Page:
Suffering. As a person who has lived with depression for many years, suffering and pain are old friends. So when I write, I share that pain with my characters. My stories aren't always heavy, and they aren't always dark, but I think that some element of human suffering runs through them all. Pain and grief, sadness and despair—these are things that all humans can relate to, connect with, and I think that's why my readers really connect with the characters. Because we all know those feelings, as terrible as they are.

It goes without saying that one of the main intentions of writing Horror is to scare the pants off your readers. Are there any other messages and/or intended responses you hope people will experience when reading this collection? 

My intention with short fiction, like that found in Flutter, is always to get under the reader's skin. I want to shock them, or scare them, or make their skin crawl. I want to make my readers think about things they never have before and probably never want to again. I don't necessarily write about monsters but rather the monsters within all of us.

Have any other authors of Horror and/or fiction with Horror elements influenced the way you write as a Horror author?

Oh, definitely. I grew up reading Stephen King, Dean Koontz, and Clive Barker, so when it comes to horror, they are definitely my biggest influences. I also really enjoy the writings of Michael Crichton, Victoria Schwab, James Rollins, and Lee Child. So as an author, whether I'm writing horror, fantasy, or post-apocalyptic zombies, all of the authors I read and love are definitely channeled into the writing.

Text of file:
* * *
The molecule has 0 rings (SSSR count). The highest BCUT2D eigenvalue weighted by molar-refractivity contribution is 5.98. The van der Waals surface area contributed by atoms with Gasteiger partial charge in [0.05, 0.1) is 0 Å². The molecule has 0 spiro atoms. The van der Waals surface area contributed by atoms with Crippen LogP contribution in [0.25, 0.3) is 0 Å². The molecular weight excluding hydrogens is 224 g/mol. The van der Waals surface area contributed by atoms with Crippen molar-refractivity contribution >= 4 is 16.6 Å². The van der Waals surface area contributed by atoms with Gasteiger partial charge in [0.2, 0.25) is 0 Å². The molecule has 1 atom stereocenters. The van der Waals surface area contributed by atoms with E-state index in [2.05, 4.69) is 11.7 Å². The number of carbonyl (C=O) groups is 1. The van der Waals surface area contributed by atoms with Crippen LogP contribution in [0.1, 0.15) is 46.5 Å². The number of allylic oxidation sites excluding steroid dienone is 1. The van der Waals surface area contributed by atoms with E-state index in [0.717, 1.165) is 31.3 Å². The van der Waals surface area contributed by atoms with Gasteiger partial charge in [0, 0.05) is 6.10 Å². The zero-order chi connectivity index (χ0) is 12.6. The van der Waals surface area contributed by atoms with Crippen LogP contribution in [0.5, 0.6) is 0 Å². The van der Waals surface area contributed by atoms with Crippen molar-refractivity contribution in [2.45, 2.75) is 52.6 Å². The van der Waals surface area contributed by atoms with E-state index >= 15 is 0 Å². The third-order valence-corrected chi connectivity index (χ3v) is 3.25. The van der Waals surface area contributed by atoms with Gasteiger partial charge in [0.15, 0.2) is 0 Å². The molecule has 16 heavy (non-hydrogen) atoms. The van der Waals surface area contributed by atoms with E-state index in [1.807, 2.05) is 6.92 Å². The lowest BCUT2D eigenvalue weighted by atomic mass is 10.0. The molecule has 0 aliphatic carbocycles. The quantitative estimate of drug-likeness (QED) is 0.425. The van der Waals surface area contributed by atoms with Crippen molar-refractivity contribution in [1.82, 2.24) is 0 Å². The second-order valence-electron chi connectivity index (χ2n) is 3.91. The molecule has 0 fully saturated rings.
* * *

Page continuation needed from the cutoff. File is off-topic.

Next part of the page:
In your opinion, what is the most essential element of writing Horror that must exist in order to keep readers at the edge of their seats—that sweet spot of wanting to put a book down out of fear and being unable to do so? What do you always try to include in your fiction, if anything, to bring readers to this exact place? 

I think that when it comes to horror, there are two things that really keep the reader pushing on. One is a desire to read about the horrible or extreme. Blood and gore, sex and dark magic, monsters that cannot be beaten. These are things that scare us but also fascinate, and those of us who read horror, well, maybe we have a few loose screws for wanting to subject ourselves to it. The other thing that keeps a reader going is hope. Even while the worst is happening, we hope that the character can escape, we hope that the chainsaw will break and the killer will be thwarted, we desperately plea with the author to give the players a chance at life after we've delighted at their torture. In my writing, I certainly like to play with the extremes. I enjoy giving my characters and my readers hope, even while I punish them. Now that doesn't always mean the hope is real, and it doesn't guarantee a happy ending, because even in the real world, our endings are often far from happy.

Thank you so much for joining us in this interview, Jason, and congratulations again on your latest release, A Flutter of Darkness!

Thank you Kathrin Hutson for the terrific interview!